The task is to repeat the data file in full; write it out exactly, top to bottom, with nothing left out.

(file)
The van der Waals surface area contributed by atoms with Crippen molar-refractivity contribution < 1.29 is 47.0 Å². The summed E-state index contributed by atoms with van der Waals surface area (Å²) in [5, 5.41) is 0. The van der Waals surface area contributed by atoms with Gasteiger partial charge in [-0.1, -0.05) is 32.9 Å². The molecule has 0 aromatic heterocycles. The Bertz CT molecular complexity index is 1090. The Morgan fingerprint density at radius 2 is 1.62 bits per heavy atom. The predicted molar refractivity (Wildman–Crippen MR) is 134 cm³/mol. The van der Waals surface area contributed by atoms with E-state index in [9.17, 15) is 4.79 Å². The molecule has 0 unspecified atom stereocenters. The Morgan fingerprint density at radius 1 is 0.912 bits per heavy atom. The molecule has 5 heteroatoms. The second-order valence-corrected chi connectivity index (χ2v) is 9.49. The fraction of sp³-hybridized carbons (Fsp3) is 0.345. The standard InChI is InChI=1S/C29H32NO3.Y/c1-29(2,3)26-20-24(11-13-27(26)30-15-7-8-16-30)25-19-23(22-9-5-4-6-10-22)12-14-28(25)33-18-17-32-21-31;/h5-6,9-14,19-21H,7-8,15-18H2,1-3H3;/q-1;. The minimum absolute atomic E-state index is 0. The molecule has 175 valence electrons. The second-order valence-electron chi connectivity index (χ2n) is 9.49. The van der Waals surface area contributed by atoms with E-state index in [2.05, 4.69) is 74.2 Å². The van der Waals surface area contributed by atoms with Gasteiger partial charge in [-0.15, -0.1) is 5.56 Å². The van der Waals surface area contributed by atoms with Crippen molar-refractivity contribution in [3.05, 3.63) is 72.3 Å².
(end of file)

The van der Waals surface area contributed by atoms with Crippen molar-refractivity contribution < 1.29 is 47.0 Å². The summed E-state index contributed by atoms with van der Waals surface area (Å²) in [5, 5.41) is 0. The van der Waals surface area contributed by atoms with Gasteiger partial charge in [-0.1, -0.05) is 32.9 Å². The molecule has 0 aromatic heterocycles. The Bertz CT molecular complexity index is 1090. The Morgan fingerprint density at radius 2 is 1.62 bits per heavy atom. The predicted molar refractivity (Wildman–Crippen MR) is 134 cm³/mol. The van der Waals surface area contributed by atoms with E-state index in [9.17, 15) is 4.79 Å². The molecule has 0 unspecified atom stereocenters. The Morgan fingerprint density at radius 1 is 0.912 bits per heavy atom. The molecule has 5 heteroatoms. The second-order valence-corrected chi connectivity index (χ2v) is 9.49. The fraction of sp³-hybridized carbons (Fsp3) is 0.345. The standard InChI is InChI=1S/C29H32NO3.Y/c1-29(2,3)26-20-24(11-13-27(26)30-15-7-8-16-30)25-19-23(22-9-5-4-6-10-22)12-14-28(25)33-18-17-32-21-31;/h5-6,9-14,19-21H,7-8,15-18H2,1-3H3;/q-1;. The minimum absolute atomic E-state index is 0. The molecule has 175 valence electrons. The second-order valence-electron chi connectivity index (χ2n) is 9.49. The van der Waals surface area contributed by atoms with E-state index in [2.05, 4.69) is 74.2 Å². The van der Waals surface area contributed by atoms with Gasteiger partial charge in [-0.15, -0.1) is 5.56 Å². The van der Waals surface area contributed by atoms with Crippen molar-refractivity contribution in [3.05, 3.63) is 72.3 Å².